Pirate Philosophy investigates some of the implications of so-called internet piracy for the humanities, particularly the latter’s ideas of authorship, scholarly writing and publishing, intellectual property, copyright law, fair use, content creation and cultural production. As its title suggests, it explores such ideas philosophically, but it explores them legally, too, through the creation of an actual ‘pirate’ text.
What’s happening is a text called ‘Pirate Philosophy Version 1.0’ was published as the opening essay to the 10th edition of the Culture Machine journal, which itself had the theme of Pirate Philosophy. However, this text was available there for a limited period only. After two months it was placed on a torrent search engine and directory as ‘Pirate Philosophy Version 2.0’ and the original deleted from the Culture Machine site. As soon as someone downloaded the torrented version – which actually happened on the same day I made it available, 25 May, 2009 – the original file was destroyed. So there is now no ‘original’ or ‘master’ copy of this text in the conventional sense. Instead, it exists only to the extent that it’s part of a ‘pirate network’ and is 'stolen' or ‘pirated’. From 25 May 2009 on, all copies of this text have been ‘pirate’ copies. (Originally placed on the Mininova torrent directory, ‘Pirate Philosophy Version 2.0’ is currently available from AAAAARG.ORG, Alive Torrents, Torrentslib, and Torrentzap, among other places.)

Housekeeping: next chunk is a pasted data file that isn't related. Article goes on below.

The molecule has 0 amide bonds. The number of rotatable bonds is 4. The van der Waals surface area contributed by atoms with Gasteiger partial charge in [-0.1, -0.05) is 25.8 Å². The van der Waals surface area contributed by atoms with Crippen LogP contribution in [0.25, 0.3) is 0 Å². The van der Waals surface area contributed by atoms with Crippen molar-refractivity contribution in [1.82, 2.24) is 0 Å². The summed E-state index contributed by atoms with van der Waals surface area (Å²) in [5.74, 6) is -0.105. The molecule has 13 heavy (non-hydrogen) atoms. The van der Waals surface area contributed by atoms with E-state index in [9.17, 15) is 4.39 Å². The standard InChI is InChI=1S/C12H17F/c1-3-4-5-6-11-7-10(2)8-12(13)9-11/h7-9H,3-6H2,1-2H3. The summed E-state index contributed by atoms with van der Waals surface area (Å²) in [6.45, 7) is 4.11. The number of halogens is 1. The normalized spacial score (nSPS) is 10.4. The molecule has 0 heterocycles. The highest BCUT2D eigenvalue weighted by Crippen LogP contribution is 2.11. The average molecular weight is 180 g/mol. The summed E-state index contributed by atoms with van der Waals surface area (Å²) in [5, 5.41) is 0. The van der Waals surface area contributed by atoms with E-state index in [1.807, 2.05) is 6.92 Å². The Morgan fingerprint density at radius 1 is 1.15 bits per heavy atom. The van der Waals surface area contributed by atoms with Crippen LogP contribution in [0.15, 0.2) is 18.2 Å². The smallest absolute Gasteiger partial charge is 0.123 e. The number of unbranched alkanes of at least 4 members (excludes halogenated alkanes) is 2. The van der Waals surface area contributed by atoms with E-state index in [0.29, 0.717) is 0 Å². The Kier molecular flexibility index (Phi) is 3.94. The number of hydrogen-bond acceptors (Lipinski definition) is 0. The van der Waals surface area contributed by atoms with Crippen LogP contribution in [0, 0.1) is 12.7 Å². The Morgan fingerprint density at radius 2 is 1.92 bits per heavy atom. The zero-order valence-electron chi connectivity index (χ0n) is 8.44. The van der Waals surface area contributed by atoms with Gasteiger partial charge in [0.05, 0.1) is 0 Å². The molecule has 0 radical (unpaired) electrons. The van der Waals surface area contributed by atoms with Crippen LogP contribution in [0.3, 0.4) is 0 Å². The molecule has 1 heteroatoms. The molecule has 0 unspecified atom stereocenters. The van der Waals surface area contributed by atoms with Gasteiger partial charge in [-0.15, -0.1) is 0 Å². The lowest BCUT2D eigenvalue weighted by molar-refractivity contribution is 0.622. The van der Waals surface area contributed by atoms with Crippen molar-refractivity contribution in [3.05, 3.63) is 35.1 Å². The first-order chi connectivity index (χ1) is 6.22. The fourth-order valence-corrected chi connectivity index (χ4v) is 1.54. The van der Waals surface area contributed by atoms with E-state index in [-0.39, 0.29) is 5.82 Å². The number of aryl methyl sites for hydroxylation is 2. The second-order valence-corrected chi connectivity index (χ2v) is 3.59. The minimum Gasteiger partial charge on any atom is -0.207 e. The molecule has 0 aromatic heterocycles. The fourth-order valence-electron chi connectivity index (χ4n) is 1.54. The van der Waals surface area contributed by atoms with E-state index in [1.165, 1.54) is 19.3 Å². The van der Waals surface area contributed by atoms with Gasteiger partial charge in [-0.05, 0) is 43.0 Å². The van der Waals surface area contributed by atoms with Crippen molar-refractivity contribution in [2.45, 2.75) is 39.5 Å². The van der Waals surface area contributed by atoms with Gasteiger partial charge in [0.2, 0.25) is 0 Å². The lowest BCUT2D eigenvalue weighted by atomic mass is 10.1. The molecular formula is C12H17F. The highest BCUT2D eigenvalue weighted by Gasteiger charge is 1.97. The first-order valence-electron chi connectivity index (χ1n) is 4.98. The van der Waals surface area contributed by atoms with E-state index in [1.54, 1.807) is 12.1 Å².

The idea is to raise questions around issues of authorship, the proper name, the signature, attribution, publication, citation, copyright, content creation and so on. For example, what does it mean to publish a ‘pirated’ copy of this text? In other words, what does it mean for me to have placed the first version of the opening essay to Culture Machine’s Pirate Philosophy issue on a peer-to-peer network, making it available for anyone not only to read, download, copy and share without charge, but also to remix, reformat, reversion, reinvent and reuse as ‘Pirate Philosophy Version 2.0’? Having destroyed the original version of my text, the only version that can subsequently publish is a pirated version that has been circulated - and potentially authored and edited - distributively. But what if I do then publish a ‘pirated’ version in an academic journal or book as ‘Pirate Philosophy Version 3.0’? What if the only version of 'Pirate Philosophy' that can be included in the Media Gifts book is a version that’s been disseminated - and potentially authored and edited - distributively? How does that affect our ideas of the academic author? Of scholarly writing and publishing? Of attribution? Accreditation? Intellectual property? Content creation? Of the university professor?